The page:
The secondary market for tickets to sports events is hot. Once upon a time the market was a bunch of guys standing curbside waving tickets in the air. Or, depending on local antiscalping laws, making furtive eye contact and calling in a low voices. There were brokers, too, for the more upscale crowd.
Then came eBay and Craigslist, then StubHub and others, and even Ticketmaster is in the resale business. A New York Times story provides an update, reporting on Flash Seats, an online ticketing company purchased last year by Cleveland Cavaliers owner Dan Gilbert:
Flash Seats allows sports teams to exert total control over who fills their seats, and to fight back against sites like Craigslist, eBay, TicketsNow and StubHub, which have transformed the shady world of ticket scalping into a $3-billion-a-year business.
Those sites have pushed ticket reselling far beyond the reach of professional sports teams, entertainment arenas and the local police as they try to enforce state antiscalping laws. Now teams like the Cavaliers have conceded the inevitability of ticket exchanges and are creating their own — and, in some cases, taking a lucrative piece of the pie.
In general, this competitive frenzy is good for sports fans and good for the teams. We’ve blogged about secondary markets for tickets before, and I stand by our earlier points:
From “I, For One, Welcome Our New Ticket Overlords“: “Having ‘officially sanctioned’ secondary markets can be a good thing … The designation of a particular secondary market will help coordinate buyers and sellers who would otherwise more likely be dispersed over multiple marketplaces. Bringing them to one place should facilitate trading and reduce the bid-ask spread. Such a market can be more efficient.”
From “Secondary Markets for Tickets“: “Increased liquidity in the secondary market reduces risks to season ticket holders and will increase the demand for such packages.”
Also from “Secondary Markets…“: “Of course the ready availability of a secondary market is going to dampen the supply for one of the perks of working in a large office: the Friday afternoon email from the VP with tickets to the weekend’s game that he can’t use. Now he’ll just resell them on Stubhub.”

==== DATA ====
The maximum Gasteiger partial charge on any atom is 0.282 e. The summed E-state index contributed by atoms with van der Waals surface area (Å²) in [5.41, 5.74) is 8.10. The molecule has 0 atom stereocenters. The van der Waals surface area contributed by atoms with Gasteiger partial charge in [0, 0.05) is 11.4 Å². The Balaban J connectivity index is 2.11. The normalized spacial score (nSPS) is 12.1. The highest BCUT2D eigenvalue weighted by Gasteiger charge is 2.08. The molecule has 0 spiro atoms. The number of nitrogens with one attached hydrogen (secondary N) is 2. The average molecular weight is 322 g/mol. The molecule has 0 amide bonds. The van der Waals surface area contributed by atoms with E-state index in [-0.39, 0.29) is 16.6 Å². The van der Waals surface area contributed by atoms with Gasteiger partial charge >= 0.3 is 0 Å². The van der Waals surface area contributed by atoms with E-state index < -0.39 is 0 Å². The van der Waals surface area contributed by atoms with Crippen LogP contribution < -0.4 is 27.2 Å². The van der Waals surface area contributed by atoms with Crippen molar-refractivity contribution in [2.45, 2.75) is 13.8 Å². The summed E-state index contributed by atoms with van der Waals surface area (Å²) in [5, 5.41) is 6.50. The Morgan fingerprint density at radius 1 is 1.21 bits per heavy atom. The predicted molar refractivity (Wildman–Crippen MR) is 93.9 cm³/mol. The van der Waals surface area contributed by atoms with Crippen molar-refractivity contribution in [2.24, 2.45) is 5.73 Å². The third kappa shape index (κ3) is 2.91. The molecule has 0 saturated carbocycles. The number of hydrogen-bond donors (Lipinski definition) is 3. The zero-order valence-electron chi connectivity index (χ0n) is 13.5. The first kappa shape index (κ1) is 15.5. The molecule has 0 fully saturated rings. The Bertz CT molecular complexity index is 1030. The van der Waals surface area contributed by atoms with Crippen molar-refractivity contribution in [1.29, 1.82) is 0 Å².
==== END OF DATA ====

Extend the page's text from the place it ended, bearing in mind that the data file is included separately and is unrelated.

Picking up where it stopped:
Also still interesting to me is that this online retail space remains contested. In “Ticketmaster Ticket Auctions, The Competition, Prices,” I wrote:
The main difference between the stories [one in USA Today and an older one in the New York Times] seems to be that, in the older article the ‘other guy’ was eBay, while in the newer article the ‘other guys’ are StubHub and RazorGator. This is a difference that I find interesting. In the heavily networked world of online commerce, I thought first movers were supposed to be big favorites. In any case, shouldn’t we see one market emerge, not two? But here we have Ticketmaster, no stranger to stitching together various interests and putting itself at the indispensable center of things, fighting alongside eBay against a couple of ticket market upstarts.
EBay decided the best way to fight StubHub was to buy them, consummating the deal in January of this year. Ticketmaster has pursued another tactic: in April it sued StubHub for “interfering with [Ticketmaster’s] agreements with clients”
A key factor in keeping this space contested has been the sports teams control over terms and conditions of initial ticket sales and performance venues, which allows them to muscle into the market once they decide to do it. As long as teams don’t insist upon being the sole controller of the secondary market, the development can be good for fans.
Again from “I, For One, Welcome…“: “It is one thing to observe that having a dominant place to trade can be a good thing for consumers and quite another to assert that, therefore, it should be illegal to trade on any site not officially sanctioned. Stamping out the competition will clearly benefit the secondary market operator — increasingly this is Ticketmaster — but likely at the expense of consumers and not to their benefit.”
On these grounds I’d be reluctant to support the New York Yankees, the New England Patriots, or the Denver Broncos, all of whom seek to prevent fans from reselling through any other means than the team-sanctioned site. According to the Times, “The Patriots … revoked the tickets of 52 season-ticket holders who sold their seats on StubHub.” And they, too, sued StubHub. These are not fan-friendly actions.
(See also Lynne’s post, “Moving from Posted Price to Auction,” in which she wonders why tickets even have a face value printed on them anymore.)